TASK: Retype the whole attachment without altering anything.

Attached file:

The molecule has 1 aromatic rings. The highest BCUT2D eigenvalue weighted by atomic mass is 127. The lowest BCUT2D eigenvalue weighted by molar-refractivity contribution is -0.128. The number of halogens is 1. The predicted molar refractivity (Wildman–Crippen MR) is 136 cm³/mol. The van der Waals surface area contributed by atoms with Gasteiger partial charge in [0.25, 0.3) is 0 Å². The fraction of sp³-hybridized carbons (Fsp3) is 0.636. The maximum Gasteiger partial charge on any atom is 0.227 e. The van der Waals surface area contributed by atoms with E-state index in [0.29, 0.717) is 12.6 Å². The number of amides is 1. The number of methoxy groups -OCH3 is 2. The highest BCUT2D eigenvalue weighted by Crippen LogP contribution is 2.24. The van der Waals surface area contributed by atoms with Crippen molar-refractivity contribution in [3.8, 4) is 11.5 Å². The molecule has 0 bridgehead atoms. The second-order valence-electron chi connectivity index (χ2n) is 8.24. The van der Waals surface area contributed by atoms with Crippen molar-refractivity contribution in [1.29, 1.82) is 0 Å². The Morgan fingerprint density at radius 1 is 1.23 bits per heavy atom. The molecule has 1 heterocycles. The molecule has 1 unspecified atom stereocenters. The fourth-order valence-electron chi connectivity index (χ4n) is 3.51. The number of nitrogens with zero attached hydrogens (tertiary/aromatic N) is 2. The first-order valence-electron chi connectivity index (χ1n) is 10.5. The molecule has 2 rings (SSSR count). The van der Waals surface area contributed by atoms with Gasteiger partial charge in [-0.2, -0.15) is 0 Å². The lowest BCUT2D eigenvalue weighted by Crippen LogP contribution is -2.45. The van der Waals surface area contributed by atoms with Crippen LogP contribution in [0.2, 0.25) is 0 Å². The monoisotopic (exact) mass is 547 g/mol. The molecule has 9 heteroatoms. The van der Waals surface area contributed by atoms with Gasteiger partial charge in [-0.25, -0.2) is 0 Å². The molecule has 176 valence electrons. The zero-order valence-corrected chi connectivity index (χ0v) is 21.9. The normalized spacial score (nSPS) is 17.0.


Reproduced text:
The molecule has 1 aromatic rings. The highest BCUT2D eigenvalue weighted by atomic mass is 127. The lowest BCUT2D eigenvalue weighted by molar-refractivity contribution is -0.128. The number of halogens is 1. The predicted molar refractivity (Wildman–Crippen MR) is 136 cm³/mol. The van der Waals surface area contributed by atoms with Gasteiger partial charge in [0.25, 0.3) is 0 Å². The fraction of sp³-hybridized carbons (Fsp3) is 0.636. The maximum Gasteiger partial charge on any atom is 0.227 e. The van der Waals surface area contributed by atoms with E-state index in [0.29, 0.717) is 12.6 Å². The number of amides is 1. The number of methoxy groups -OCH3 is 2. The highest BCUT2D eigenvalue weighted by Crippen LogP contribution is 2.24. The van der Waals surface area contributed by atoms with Crippen molar-refractivity contribution in [3.8, 4) is 11.5 Å². The molecule has 0 bridgehead atoms. The second-order valence-electron chi connectivity index (χ2n) is 8.24. The van der Waals surface area contributed by atoms with Crippen molar-refractivity contribution in [1.29, 1.82) is 0 Å². The Morgan fingerprint density at radius 1 is 1.23 bits per heavy atom. The molecule has 1 heterocycles. The molecule has 1 unspecified atom stereocenters. The fourth-order valence-electron chi connectivity index (χ4n) is 3.51. The number of nitrogens with zero attached hydrogens (tertiary/aromatic N) is 2. The first-order valence-electron chi connectivity index (χ1n) is 10.5. The molecule has 2 rings (SSSR count). The van der Waals surface area contributed by atoms with Gasteiger partial charge in [-0.2, -0.15) is 0 Å². The lowest BCUT2D eigenvalue weighted by Crippen LogP contribution is -2.45. The van der Waals surface area contributed by atoms with Crippen LogP contribution in [0.2, 0.25) is 0 Å². The monoisotopic (exact) mass is 547 g/mol. The molecule has 9 heteroatoms. The van der Waals surface area contributed by atoms with Gasteiger partial charge in [-0.25, -0.2) is 0 Å². The molecule has 176 valence electrons. The zero-order valence-corrected chi connectivity index (χ0v) is 21.9. The normalized spacial score (nSPS) is 17.0.